Feeling angry? Let it all out, punch a pillow, blow off steam, but don't keep it in, right? As Claudia Hammond discovers the evidence is far more complicated.

How often have you heard the advice to not to keep any anger in for the sake your health? There's a common notion that suppressing your anger must be bad for your body, or at least give you a stomach ulcer. From time to time you read reports showing that it could be bad for your heart. But when you look across the evidence that has built up over the years, what does it reveal about managing anger?

In terms of ulcers, whether you storm around the room raging or simmer in silence, you can still get them. While stress was thought to be a major contributing factor, there's no clear evidence that it depends on whether or not you express your anger, as it's now known that most ulcers are caused either by the bacteria Heliobacter pylori or by prolonged use of non-steroidal anti-inflammatory drugs.

When it comes to the heart, the evidence is more mixed. In a study carried out at the University of North Carolina in 2000, 13,000 patients were given questionnaires in which they rated their own tendency to get angry, and were followed up a few years later. Although their blood pressure was apparently normal, those who had said they frequently lose their temper were three times more likely to have had heart attacks in the intervening years than the others, even when factors like smoking, diabetes and weight had been taken into account. Likewise, Mark McDermott from the University of East London found that people who expressed their anger suffered more from heart disease than those who held back from shouting.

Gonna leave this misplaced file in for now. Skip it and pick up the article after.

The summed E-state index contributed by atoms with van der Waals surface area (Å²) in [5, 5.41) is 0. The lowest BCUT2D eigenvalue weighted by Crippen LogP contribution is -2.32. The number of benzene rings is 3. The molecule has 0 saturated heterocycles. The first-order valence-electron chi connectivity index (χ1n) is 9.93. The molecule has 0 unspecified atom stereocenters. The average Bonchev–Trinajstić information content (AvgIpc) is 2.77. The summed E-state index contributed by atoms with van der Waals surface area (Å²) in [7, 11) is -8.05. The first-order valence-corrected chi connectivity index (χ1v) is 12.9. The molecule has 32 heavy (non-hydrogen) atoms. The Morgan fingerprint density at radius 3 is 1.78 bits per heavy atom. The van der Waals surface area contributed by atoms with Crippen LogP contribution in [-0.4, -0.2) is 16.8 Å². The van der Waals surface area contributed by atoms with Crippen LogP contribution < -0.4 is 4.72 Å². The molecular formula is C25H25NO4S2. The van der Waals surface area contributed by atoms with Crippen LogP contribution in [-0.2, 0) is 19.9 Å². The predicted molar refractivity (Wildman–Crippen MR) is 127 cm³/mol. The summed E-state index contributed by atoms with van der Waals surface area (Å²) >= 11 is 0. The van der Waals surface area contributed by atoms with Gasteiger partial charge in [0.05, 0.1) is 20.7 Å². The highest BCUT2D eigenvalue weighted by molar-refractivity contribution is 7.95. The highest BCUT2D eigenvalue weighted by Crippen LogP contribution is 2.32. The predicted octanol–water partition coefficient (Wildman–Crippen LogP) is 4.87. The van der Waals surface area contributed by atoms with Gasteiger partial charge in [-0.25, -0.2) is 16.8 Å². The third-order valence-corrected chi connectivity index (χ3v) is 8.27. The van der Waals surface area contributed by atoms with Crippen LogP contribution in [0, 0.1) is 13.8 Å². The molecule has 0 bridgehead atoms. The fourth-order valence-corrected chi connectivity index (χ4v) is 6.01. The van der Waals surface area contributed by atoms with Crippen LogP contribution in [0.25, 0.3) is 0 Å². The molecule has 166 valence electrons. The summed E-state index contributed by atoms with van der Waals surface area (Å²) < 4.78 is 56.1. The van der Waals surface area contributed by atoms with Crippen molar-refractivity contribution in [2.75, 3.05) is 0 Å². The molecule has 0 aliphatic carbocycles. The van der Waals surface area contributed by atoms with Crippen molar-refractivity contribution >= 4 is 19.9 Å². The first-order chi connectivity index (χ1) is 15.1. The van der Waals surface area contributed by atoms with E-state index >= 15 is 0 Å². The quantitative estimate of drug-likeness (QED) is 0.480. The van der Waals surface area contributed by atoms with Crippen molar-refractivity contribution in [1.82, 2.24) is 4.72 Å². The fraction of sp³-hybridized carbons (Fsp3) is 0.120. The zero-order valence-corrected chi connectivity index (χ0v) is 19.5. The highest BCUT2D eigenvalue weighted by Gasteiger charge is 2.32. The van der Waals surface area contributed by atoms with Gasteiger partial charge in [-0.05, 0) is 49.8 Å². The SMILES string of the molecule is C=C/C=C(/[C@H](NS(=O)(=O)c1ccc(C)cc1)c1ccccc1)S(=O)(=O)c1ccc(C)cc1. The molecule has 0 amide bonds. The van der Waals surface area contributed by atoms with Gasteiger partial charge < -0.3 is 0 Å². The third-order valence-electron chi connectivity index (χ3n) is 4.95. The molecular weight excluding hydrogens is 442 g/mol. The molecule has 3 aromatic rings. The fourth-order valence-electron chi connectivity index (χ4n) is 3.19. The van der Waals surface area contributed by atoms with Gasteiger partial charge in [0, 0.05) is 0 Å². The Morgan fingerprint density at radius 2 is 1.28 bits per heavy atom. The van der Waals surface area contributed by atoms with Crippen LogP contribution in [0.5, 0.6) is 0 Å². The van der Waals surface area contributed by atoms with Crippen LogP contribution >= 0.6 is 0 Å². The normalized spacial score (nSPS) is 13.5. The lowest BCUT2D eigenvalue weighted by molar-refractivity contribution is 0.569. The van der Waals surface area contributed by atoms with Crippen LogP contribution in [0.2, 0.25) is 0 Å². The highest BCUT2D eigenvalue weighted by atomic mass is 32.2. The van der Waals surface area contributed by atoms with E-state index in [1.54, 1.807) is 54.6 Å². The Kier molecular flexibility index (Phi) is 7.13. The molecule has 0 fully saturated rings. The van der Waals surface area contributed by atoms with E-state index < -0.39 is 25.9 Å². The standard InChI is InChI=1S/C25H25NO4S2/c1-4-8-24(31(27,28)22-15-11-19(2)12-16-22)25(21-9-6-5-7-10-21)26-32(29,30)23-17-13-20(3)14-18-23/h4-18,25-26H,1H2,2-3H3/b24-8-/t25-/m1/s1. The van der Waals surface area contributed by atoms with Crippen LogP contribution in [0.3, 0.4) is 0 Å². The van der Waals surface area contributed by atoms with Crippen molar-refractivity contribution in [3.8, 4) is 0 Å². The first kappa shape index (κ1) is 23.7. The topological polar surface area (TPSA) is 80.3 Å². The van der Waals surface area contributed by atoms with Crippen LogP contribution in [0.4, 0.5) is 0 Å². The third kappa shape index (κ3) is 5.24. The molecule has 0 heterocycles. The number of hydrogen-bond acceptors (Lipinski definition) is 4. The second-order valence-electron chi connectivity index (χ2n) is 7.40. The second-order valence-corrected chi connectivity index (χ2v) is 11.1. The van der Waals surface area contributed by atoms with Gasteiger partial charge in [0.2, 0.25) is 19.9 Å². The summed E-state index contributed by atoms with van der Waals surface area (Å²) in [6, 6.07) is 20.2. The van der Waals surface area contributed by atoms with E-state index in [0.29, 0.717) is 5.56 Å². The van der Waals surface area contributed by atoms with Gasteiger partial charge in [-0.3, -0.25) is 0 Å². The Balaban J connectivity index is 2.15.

Some reports suggest keeping anger in could be bad for your heart, but this isn't the whole story (Thinkstock)

Express yourself

This all seems plausible, especially as there are known physiological mechanisms through which expressing anger could be problematic. When you lose your temper your face reddens, your jaw clenches and your heart starts racing in preparation for fight or flight. The body gets ready by taking fat from smooth muscle in case you need extra energy. If those fatty acids aren't used they have to go somewhere and can end up clinging to the artery walls, and these deposits can contribute to heart disease. 

Each time your blood pressure shoots up you can be left with scar tissue left by the tiny injuries inflicted on the coronary artery walls, which in turn can also contribute to heart disease. The occasional scar is no problem, but theoretically if this is repeated day after day the harm could start to build up. A healthy heart can deal with this, but if someone already has coronary heart disease then on rare occasions the sudden rise in blood pressure can cause fatty deposits inside the wall of the arteries to break off and block the artery. If this means blood can't reach the heart, the result is a heart attack; if it can't reach the brain then you have a stroke.